Barnacles, old redheads: A day at the dermatologist
by Paige Parker
You schedule an appointment with the dermatologist for the first time in four years because the recent emergence of a flat, brown blob on the left side of your face has given you an insurance-approved excuse to talk about your wrinkles.
Anything else you’d to discuss during this appointment, the scheduler asks?
“Retin A,” you say.
“Do you have acne?” the scheduler asks, her mouse clearly hovering over some insurance billing box or other.
“No,” you say, lacking a self-protective mechanism. “I have wrinkles.”
The day of the appointment arrives. You put on the eye cream you bought three months ago: Eye Hope. On top of it you layer the two-step concealer you bought two years ago: Fading Hope.
Five years ago, you had no wrinkles. You were a redhead with no wrinkles. You had smile lines, heavier on the left side of your face on account of the congenital smirk. Professional contacts questioned your skills and intelligence because you looked so young. You grumbled, but really, you were fine with this.
You haven’t been smiling much lately. But those lines .. well, look at them. How many millimeters deep does one have to be before it is considered a “crease?”
The doctor knocks. Her skin is poreless, like someone spilled a box of baking soda on it.
You show her the flat, brown blob. She touches it.
“There’s some texture there, isn’t there,” she says, taking what looks like a jeweler’s loupe, holding it up to her eye, and gazing through it at the blob.
“That’s a barnacle,” she says.
“Excuse me?” you say. “Did you say, ‘barnacle?’”
“Yes,” she says. “You know? Like the ones on a ship? They’re inherited.”
Immediately, your mind lifts up an image for consideration. You think of Ernest Hemingway’s boat, Pilar, and Paul Hendrickson’s description of it in dry dock: “The wood, marbled with hairline fissures, was dusty, porous, dry. It seemed almost scaly. It felt febrile.”
You think of Gretel Erhlich. “The westerner’s face,” she wrote, “is stiff and dark red as jerky.”
You think of the many raised brown blobs on your grandmother’s skin.
“Barnacle is a truly awful term,” you tell the dermatologist, as she hands you a brochure.
“If you can pronounce ‘Seborrheic Keratosis” you can call it that instead,” she says, explaining that this mat of renegade skin cells is just a harmless wart-like mass you must live with unless you want to cut it off and risk a scar.
You think of the fifth- sixth- and seventh-grade field days, and how at each one you wore shorts and a tank top and not a lick of sunblock for six hours in the Eastern Montana sun, and how you stared at many boys who absolutely did not stare back, not once.
You think of cruising Miles City, Montana for hours on hot July days in a red Dodge Daytona driven by a boy who you knew, just knew, would eventually let go of his bottle of Pepsi, reach over and grab your thigh. The Daytona had a T-top, and you, you did not once think to apply sunblock.
You think of watching, without sunblock, the home opener football game in college on an unseasonably warm September afternoon. You hate football. You only went to that game because you had a crush on a boy who happened to be sitting behind you with his girlfriend, who had a great tan.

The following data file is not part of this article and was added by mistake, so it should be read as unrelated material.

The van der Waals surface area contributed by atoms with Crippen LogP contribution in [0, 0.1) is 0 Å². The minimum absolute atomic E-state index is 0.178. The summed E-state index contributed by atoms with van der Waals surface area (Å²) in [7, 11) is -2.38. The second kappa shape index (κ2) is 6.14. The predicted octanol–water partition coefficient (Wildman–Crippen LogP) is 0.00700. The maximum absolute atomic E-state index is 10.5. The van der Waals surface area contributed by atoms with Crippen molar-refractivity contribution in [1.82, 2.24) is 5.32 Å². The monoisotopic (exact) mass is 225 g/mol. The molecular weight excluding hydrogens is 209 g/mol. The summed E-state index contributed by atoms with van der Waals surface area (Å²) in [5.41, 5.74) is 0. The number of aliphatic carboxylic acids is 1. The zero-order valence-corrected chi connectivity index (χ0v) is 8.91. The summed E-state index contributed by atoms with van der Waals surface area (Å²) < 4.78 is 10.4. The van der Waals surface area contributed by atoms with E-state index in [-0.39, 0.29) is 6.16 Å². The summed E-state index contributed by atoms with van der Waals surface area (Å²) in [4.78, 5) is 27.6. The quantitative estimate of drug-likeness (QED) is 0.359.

You think of the four hours you spent, without sunblock, at the outdoor REO Speedwagon concert in Rock Creek, Montana. You hate REO Speedwagon. You only went to that concert because your boyfriend was 10 years older.
The boys of summer have gone. But you’ll always have something to remember them by: The barnacle.
“Barnacle,” reports Merriam-Webster. “Any of numerous marine crustaceans (subclass Cirripedia) with feathery appendages for gathering food that are free-swimming as larvae but permanently fixed (as to rocks, boat hulls or whales) as adults.”
So they stick to whales, too. Great. Super. Terrific.
Perhaps noticing that your eyes have gone flat, your skin clammy and your pulse, shallow, the dermatologist clears her throat.
“Have you ever seen an old redhead?” she asks.
Your mind, nimble as the newspaper copy boy, now fetches several old redheads. Meredith Palmer from “The Office.” Mona from “Who’s the Boss.” Carrot Top.
You also think of several older redheads you know personally. Hey, they look pretty good. You consider calling one or two and asking their secret, then decide any conversation that begins with you referring to a friend as an “old redhead” is probably destined to fall flat.
“Time to double down on the sunblock,” the dermatologist continues. “Don’t forget your neck.”
“How about that Retin A?” you ask, testily, and the dermatologist leaves the room and returns with a box of Renova samples.
“These are about to expire, but they’re still good for two years. You can have them. Be careful,” she says. “This will burn your face off.”
You wonder whether that’s a bad thing.
“That’s a bad thing,” the dermatologist says.
Renova sells for $100 a tube. These samples could pull serious scratch on the street. You think about going into nursing homes and dangling them in front of old redheads. “Is that a barnacle on your face?” you’d ask. “That’ll be $400.”
Boom. Your MFA financed, just like that.
You stroke the barnacle. It’s a hermaphrodite. Only one more barnacle needs to pop up next to it for it to reproduce.
You decide to keep the Renova. It’s every old redhead for herself.